Essentially we are socialized to have certain emotions and reject others and our unwanted emotions then get stuck in our bodies and gradually make us sick.

Why Rejecting Feelings Is A Mistake

When we reject our feelings, we cannot own them and process them.

When we are processing our feelings, we take them in, accept them feel them and listen to them. It is called metabolism.

Metabolism comes from the greek word ” metabole” for change or transformation. At any given time as we interact with our world we are in the process of metabolism – of perceptions, thought, feelings, emotions as well as material substances such as food and water.  All forms of life engage in metabolism, from plants to humans.

When we are unable to metabolize a food it will clog our bodies. When we are unable to metabolize or process emotions, they will clog our system as well. Ideally we process all food and experiences each day so that we are in a state of flowing with life. If only it were that simple!

It is often not  possible to process all information and feelings when they occur. Some feelings can be part of a larger process.  The grieving process is a good example of that.  However, the most difficult situations are those where an acceptable arrangement is not possible – situations that are abusive, demeaning, and dehumanizing –  because the pain of these situations often does long term damage to the energy of the body, and takes a long time to heal.

Learning To Accept And Release Feelings

It can be useful to think of feelings as information.  When the feelings are the result of a past experience transferred onto the present, it is a sign that there is unfinished business in the past that must be dealt with. Another way of looking at it is that energy has become blocked in the body, it has not been metabolized. Under these circumstances it is our job to accept the feelings so that they can be released.

There are releasing practices available including meditation,and the energy healing practices of eft (emotional freedom technique) and reiki that help with processing emotions. Writing in a journaling has been widely used and can be effective.  Therapy groups have been helpful to many.  The more severe the experiences causing blocked energy the greater the need for therapeutic solutions.  The body has its wisdom and in some severely abusive situations it will “store” emotions to be processed at a later date if that is what is needed to survive.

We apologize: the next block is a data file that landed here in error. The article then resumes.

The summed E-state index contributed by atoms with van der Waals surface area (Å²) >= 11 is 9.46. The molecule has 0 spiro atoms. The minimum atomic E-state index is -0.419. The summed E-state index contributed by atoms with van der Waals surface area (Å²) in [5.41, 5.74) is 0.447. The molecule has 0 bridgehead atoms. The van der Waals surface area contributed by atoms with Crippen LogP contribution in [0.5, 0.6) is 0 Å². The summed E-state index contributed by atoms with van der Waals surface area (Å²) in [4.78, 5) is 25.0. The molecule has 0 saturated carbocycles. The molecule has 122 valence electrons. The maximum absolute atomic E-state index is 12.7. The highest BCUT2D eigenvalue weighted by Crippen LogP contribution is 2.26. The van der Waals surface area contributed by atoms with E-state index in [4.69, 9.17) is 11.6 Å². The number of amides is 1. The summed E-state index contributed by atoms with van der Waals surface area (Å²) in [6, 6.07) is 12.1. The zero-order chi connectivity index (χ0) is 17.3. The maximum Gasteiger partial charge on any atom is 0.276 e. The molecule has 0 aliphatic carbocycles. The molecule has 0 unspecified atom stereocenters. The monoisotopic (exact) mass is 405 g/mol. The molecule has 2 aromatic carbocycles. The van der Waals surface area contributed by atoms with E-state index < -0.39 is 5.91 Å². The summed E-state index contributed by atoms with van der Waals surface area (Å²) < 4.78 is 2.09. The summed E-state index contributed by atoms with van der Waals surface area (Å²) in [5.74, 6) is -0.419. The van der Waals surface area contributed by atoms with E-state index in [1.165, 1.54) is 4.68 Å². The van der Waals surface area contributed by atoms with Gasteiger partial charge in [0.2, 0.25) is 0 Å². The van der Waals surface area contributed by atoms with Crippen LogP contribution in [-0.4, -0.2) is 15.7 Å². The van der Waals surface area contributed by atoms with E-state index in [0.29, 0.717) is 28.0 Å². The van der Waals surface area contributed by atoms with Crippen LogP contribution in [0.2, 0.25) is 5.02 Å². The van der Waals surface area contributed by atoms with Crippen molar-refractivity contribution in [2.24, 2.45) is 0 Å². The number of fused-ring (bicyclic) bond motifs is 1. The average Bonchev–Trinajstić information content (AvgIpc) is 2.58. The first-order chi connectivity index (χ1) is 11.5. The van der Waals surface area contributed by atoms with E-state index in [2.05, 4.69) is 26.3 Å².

Highly sensitive people and severely abused people need to be aware that they can accept and take charge of their healing process by finding therapeutic practices and groups that will let them forgive and let go of the past. Engaging in such practices helps minimize the potential for long term destructive addiction and therefore is valuable for all people.

4 Ways To Stop Absorbing Other People’s Energies

Learning to stop absorbing other people’s energies could be the biggest challenge facing highly sensitive people and empaths. We easily feel what other people feel, whether it is a family member, the grocery store clerk, a co-worker, or a stranger. Going through our day to day life requires a certain awareness in order to distinguish between our feelings and others. This ability to recognize what we are taking on allows us to make a conscious choice about what to do next. Though we gain a lot from this unique ability, we often pay a hefty price for it. We can feel controlled by this trait and allow it to influence where we go and who we see. But there is another way to live. We can learn to thrive in the world with this special gift, we just need the right tools.

Tools To Stop Absorbing Other People’s Energies

  1. Get Grounded – this is the most important thing we can do in the morning, or anytime.  It’s no secret highly sensitive people have trouble staying grounded because we feel everything so intensely and live in our heads. But grounding ourselves is the first step to take if we don’t want to carry around other’s emotions and energies as if they were our own. In 5 minutes or less, you can do the following;
    • Visualize roots growing out of the bottom of the feet, reaching deep into the ground. Picture this until the feet feel weighed down.
    • Run cool water on the wrists, or bring the wrists together, one on top of the other, with the hands going in opposite directions. Hold for 5 minutes. Take    a shower or bath. 
    • Spend 5 minutes meditating, focusing on deep inhalations and exhalations.
    • Say the word OM, drawing out the word slowly and repeat it for 5 minutes. Feel the vibration of the word in the body.
    • Sit on or touch the earth/ground. Walk on the ground in bare feet. Hug a tree.
  2. Visualize – visualization is very effective for keeping other people’s energy separate from our own. To do this we can visualize ourselves in a personal box. This box has four walls surrounding us, with a lid on top of our head. This box is designed for positive energies to enter, but repels energies we don’t want. People can’t tell we put it there. We still sense what others are feeling and thinking, however, once we have recognized their energies it stays with them. The energy does not become entangled in ours and it does not stay in our box.